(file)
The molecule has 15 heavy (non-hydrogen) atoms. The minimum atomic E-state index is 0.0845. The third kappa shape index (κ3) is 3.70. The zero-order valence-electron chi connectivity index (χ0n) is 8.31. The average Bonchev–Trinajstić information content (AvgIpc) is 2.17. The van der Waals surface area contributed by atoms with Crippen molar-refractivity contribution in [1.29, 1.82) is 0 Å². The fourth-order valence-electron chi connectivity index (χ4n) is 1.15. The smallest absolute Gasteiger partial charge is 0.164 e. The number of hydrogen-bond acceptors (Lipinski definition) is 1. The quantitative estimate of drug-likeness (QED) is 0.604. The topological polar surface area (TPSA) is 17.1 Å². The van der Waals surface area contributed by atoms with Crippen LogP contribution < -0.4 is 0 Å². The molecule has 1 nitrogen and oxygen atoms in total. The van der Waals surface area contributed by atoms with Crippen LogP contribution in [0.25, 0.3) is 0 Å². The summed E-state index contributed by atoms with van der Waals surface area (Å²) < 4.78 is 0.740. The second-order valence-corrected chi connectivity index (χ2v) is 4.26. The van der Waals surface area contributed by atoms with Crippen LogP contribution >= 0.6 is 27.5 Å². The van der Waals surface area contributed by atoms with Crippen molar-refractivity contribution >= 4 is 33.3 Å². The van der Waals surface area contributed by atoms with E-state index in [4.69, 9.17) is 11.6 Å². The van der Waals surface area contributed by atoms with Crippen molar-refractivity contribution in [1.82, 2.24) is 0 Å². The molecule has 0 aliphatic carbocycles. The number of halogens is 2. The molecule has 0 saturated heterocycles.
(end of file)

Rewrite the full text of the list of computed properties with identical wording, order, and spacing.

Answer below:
The molecule has 15 heavy (non-hydrogen) atoms. The minimum atomic E-state index is 0.0845. The third kappa shape index (κ3) is 3.70. The zero-order valence-electron chi connectivity index (χ0n) is 8.31. The average Bonchev–Trinajstić information content (AvgIpc) is 2.17. The van der Waals surface area contributed by atoms with Crippen molar-refractivity contribution in [1.29, 1.82) is 0 Å². The fourth-order valence-electron chi connectivity index (χ4n) is 1.15. The smallest absolute Gasteiger partial charge is 0.164 e. The number of hydrogen-bond acceptors (Lipinski definition) is 1. The quantitative estimate of drug-likeness (QED) is 0.604. The topological polar surface area (TPSA) is 17.1 Å². The van der Waals surface area contributed by atoms with Crippen LogP contribution < -0.4 is 0 Å². The molecule has 1 nitrogen and oxygen atoms in total. The van der Waals surface area contributed by atoms with Crippen LogP contribution in [0.25, 0.3) is 0 Å². The summed E-state index contributed by atoms with van der Waals surface area (Å²) < 4.78 is 0.740. The second-order valence-corrected chi connectivity index (χ2v) is 4.26. The van der Waals surface area contributed by atoms with Crippen LogP contribution >= 0.6 is 27.5 Å². The van der Waals surface area contributed by atoms with Crippen molar-refractivity contribution >= 4 is 33.3 Å². The van der Waals surface area contributed by atoms with E-state index in [4.69, 9.17) is 11.6 Å². The van der Waals surface area contributed by atoms with Crippen molar-refractivity contribution in [1.82, 2.24) is 0 Å². The molecule has 0 aliphatic carbocycles. The number of halogens is 2. The molecule has 0 saturated heterocycles.